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Women abandon breast cancer drug in trial

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More than 10% of women with breast cancer stop taking aromatase inhibitors prescribed for their condition because of joint and muscle pain, research has shown.

More than 10% of women with breast cancer stop taking aromatase inhibitors prescribed for their condition because of joint and muscle pain, research has shown.

A US trial showed 13% of women stopped taking the drug, which blocks the production of oestrogen.

Findings were based on a study of 100 women, who were initially enrolled on a trial to study how genetics play a role in the way individuals metabolise drugs and experience side effects.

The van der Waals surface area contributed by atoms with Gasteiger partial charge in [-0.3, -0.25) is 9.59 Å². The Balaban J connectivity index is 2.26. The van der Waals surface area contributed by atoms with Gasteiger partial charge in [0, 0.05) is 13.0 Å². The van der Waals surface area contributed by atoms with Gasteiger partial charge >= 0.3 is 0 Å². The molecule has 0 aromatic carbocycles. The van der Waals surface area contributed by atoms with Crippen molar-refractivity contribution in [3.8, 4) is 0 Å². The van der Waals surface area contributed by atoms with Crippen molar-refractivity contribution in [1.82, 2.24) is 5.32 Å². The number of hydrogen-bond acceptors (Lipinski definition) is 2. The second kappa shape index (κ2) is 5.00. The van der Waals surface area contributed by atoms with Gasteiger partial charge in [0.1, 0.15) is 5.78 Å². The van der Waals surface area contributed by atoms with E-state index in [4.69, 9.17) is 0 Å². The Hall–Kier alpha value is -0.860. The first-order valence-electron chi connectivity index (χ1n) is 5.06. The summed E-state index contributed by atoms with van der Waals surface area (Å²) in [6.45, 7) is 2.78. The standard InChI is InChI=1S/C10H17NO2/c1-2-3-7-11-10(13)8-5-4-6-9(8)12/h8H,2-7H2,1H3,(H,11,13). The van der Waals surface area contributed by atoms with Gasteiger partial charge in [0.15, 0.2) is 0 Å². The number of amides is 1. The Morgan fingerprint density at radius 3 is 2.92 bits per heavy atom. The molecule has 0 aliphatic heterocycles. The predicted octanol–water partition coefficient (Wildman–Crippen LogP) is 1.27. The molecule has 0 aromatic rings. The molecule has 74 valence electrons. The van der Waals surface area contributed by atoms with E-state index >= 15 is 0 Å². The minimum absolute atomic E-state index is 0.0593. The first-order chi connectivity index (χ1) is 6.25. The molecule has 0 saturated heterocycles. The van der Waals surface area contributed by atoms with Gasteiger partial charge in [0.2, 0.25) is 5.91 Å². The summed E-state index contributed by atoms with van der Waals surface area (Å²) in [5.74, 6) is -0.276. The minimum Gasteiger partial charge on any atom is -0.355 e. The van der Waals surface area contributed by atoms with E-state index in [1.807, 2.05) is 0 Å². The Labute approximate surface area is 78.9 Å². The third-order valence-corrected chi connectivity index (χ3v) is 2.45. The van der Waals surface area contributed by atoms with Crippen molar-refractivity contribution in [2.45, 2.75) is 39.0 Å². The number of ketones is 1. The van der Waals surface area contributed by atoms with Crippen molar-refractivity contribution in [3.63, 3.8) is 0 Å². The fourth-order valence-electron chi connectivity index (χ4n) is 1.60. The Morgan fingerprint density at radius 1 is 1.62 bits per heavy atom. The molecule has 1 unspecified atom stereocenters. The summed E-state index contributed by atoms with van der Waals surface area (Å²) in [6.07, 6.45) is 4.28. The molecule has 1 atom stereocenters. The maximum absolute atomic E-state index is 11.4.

They were assigned to take one of two aromatase inhibitors, exemestane or letrozole and were followed for six months.

Side effects, if reported, included joint and muscle pain and manifested themselves within two months of treatment starting.

Aromatase inhibitors are most commonly used after surgery, chemotherapy or radiation therapy to prevent cancer from returning.

Study author N Lynn Henry, lecturer in internal medicine at University of Michigan Comprehensive Cancer Center, said: 'Tamoxifen has been around 20-30 years and has a long track record. We know its benefits and risks. Aromatase inhibitors are new, and we don't have as much experience with them. We have to see in the long term which one ends up being better.'

Ms Henry will present the study findings at the 2007 Breast Cancer Symposium in San Francisco.

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